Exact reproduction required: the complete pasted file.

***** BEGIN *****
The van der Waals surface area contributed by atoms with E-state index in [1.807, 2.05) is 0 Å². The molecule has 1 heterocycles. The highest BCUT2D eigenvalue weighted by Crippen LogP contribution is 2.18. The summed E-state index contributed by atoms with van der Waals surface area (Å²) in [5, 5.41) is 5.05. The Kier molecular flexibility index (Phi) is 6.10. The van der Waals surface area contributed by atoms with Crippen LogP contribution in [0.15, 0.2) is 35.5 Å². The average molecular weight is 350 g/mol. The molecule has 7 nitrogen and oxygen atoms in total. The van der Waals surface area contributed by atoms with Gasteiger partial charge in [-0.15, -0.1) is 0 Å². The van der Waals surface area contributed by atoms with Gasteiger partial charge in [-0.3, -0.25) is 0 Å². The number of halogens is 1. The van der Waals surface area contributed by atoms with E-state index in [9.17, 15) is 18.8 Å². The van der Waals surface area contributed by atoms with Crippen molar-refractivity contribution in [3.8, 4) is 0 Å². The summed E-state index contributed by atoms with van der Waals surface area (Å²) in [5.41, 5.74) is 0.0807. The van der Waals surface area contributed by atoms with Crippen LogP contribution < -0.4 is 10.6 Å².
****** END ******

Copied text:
The van der Waals surface area contributed by atoms with E-state index in [1.807, 2.05) is 0 Å². The molecule has 1 heterocycles. The highest BCUT2D eigenvalue weighted by Crippen LogP contribution is 2.18. The summed E-state index contributed by atoms with van der Waals surface area (Å²) in [5, 5.41) is 5.05. The Kier molecular flexibility index (Phi) is 6.10. The van der Waals surface area contributed by atoms with Crippen LogP contribution in [0.15, 0.2) is 35.5 Å². The average molecular weight is 350 g/mol. The molecule has 7 nitrogen and oxygen atoms in total. The van der Waals surface area contributed by atoms with Gasteiger partial charge in [-0.15, -0.1) is 0 Å². The van der Waals surface area contributed by atoms with Gasteiger partial charge in [-0.3, -0.25) is 0 Å². The number of halogens is 1. The van der Waals surface area contributed by atoms with E-state index in [9.17, 15) is 18.8 Å². The van der Waals surface area contributed by atoms with Crippen molar-refractivity contribution in [3.8, 4) is 0 Å². The summed E-state index contributed by atoms with van der Waals surface area (Å²) in [5.41, 5.74) is 0.0807. The van der Waals surface area contributed by atoms with Crippen LogP contribution < -0.4 is 10.6 Å².